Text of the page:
Postman released its annual “State of the API” report for 2019, surveying over 10,000 people and finding that more non-developers than ever are now using these interfaces on a daily basis.

Researchers spoke with thousands of developers, users, testers and executives to gain a better understanding of how APIs are used throughout an enterprise.

Less than half of all respondents said they were either a front-end or back-end developer, which paled in comparison to last year, when nearly 60% said they were.

The list of positions that now use APIs in some form has expanded to QA engineers, technical team leads, API architects, DevOps specialists, and others.

“This year’s survey data reveals that the API ecosystem is expanding beyond developers,” said Abhinav Asthana, Postman’s co-founder and CEO.

“Working directly with APIs has become part of a surprising number of positions, including non-developers such as executives and technical writers, which we think is an intriguing trend.”

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API use is also expanding in terms of the experience level of those working with it. Almost 80% of respondents had less than five years of experience and the largest number of those who spoke to Postman only had one year of experience. About 12% had more than 10 or more years experience.

The Postman survey also had a trove of detailed information about how companies construct API teams, how many members these teams have and other information.

“API teams tend to be 10 members or less, with nearly three-quarters of individuals stating that they belong to groups of this size. Large teams are rare; only 1.7% of those taking the survey reported that 50 people or more belong to their team,” the report said.

“When we asked how much time respondents spend working with APIs, we found that 37.3% spend less than 10 hours per week and 35.7% spend 10 – 20 hours per week. The remaining 27% spend more than 20 hours per week, compared to 31.7% in 2018,” the survey found.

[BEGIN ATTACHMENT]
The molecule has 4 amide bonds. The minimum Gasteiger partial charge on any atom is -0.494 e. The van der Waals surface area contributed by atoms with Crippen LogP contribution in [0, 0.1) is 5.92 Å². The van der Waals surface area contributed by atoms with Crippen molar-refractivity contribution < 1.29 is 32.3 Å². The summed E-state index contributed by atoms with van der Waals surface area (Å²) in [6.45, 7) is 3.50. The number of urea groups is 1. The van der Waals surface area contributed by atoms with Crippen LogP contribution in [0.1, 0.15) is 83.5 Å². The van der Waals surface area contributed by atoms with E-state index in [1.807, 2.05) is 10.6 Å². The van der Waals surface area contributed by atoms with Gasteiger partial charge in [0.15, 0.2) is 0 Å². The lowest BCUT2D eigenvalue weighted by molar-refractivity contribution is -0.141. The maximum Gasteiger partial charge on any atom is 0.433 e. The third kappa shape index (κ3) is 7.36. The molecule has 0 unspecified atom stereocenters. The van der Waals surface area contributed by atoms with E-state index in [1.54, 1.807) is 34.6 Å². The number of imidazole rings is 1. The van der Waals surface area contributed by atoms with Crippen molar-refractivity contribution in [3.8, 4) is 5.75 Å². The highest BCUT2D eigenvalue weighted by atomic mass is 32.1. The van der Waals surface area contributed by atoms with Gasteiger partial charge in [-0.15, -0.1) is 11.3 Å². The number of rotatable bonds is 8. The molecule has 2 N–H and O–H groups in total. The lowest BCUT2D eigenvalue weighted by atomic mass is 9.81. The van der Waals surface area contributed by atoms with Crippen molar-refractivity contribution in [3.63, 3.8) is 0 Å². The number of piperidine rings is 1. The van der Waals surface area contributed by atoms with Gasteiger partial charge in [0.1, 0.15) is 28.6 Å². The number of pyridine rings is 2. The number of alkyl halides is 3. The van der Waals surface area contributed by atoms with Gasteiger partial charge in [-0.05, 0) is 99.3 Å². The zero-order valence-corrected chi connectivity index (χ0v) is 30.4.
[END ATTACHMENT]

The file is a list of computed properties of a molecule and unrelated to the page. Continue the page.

“Interestingly, the portion of the population spending the most time is not shrinking because they’re working on APIs less, but rather the population as a whole is changing—with more new job roles and areas joining the API ecosystem,” the study added.

According to the survey, 21% of respondents spend their time developing APIs, while another 22% are debugging and manually testing APIs. About 70% of respondents said they resented that so much of their time was being devoted to testing and debugging activities when they would prefer to devote resources toward designing APIs.

The number of APIs teams work with varied greatly but most of the respondents to the survey said they handle between one and five. About 22% work with six to 10 and 13% handle 50 or more.

Most respondents said they’re learning on the job, with 71% saying they were learning through working and by asking coworkers. Almost 60% said they read through published API documentation while nearly the same number used online resources and classes.

According to the study, more than 52% of APIs are used by teams and organizations internally. There was a slight shift in the number of APIs that are public or shared with partners. For 2019, nearly 30% of the APIs used were “shared among integration partners” while the percentage of time spent on public APIs openly available on the web dipped 3%.

The survey found that many people did not have security concerns about APIs despite the near constant news reports of breaches and hacks. More than half of respondents described their APIs as either “very secure,” or have “above average security.”

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